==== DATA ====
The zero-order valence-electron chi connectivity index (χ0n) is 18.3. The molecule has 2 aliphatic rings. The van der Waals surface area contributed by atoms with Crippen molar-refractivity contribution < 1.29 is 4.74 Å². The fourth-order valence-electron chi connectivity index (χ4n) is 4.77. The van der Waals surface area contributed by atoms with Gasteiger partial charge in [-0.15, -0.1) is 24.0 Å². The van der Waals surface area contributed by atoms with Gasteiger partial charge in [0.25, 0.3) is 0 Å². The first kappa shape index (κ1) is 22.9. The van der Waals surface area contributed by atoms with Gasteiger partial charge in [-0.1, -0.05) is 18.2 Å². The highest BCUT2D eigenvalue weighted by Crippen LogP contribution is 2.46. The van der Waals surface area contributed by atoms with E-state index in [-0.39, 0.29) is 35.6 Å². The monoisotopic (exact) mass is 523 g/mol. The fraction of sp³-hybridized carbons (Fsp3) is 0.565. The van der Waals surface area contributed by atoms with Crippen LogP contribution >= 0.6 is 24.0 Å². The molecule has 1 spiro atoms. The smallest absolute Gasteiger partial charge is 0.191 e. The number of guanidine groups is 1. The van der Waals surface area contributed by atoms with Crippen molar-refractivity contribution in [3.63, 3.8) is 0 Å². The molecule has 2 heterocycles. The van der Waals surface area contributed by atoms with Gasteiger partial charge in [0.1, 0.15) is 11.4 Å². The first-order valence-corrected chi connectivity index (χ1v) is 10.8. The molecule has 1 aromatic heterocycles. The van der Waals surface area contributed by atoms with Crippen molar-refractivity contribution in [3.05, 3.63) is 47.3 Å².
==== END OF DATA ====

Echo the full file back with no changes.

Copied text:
The zero-order valence-electron chi connectivity index (χ0n) is 18.3. The molecule has 2 aliphatic rings. The van der Waals surface area contributed by atoms with Crippen molar-refractivity contribution < 1.29 is 4.74 Å². The fourth-order valence-electron chi connectivity index (χ4n) is 4.77. The van der Waals surface area contributed by atoms with Gasteiger partial charge in [-0.15, -0.1) is 24.0 Å². The van der Waals surface area contributed by atoms with Gasteiger partial charge in [0.25, 0.3) is 0 Å². The first kappa shape index (κ1) is 22.9. The van der Waals surface area contributed by atoms with Gasteiger partial charge in [-0.1, -0.05) is 18.2 Å². The highest BCUT2D eigenvalue weighted by Crippen LogP contribution is 2.46. The van der Waals surface area contributed by atoms with E-state index in [-0.39, 0.29) is 35.6 Å². The monoisotopic (exact) mass is 523 g/mol. The fraction of sp³-hybridized carbons (Fsp3) is 0.565. The van der Waals surface area contributed by atoms with Crippen LogP contribution >= 0.6 is 24.0 Å². The molecule has 1 spiro atoms. The smallest absolute Gasteiger partial charge is 0.191 e. The number of guanidine groups is 1. The van der Waals surface area contributed by atoms with Crippen molar-refractivity contribution in [3.63, 3.8) is 0 Å². The molecule has 2 heterocycles. The van der Waals surface area contributed by atoms with Gasteiger partial charge in [0.1, 0.15) is 11.4 Å². The first-order valence-corrected chi connectivity index (χ1v) is 10.8. The molecule has 1 aromatic heterocycles. The van der Waals surface area contributed by atoms with Crippen molar-refractivity contribution in [3.05, 3.63) is 47.3 Å².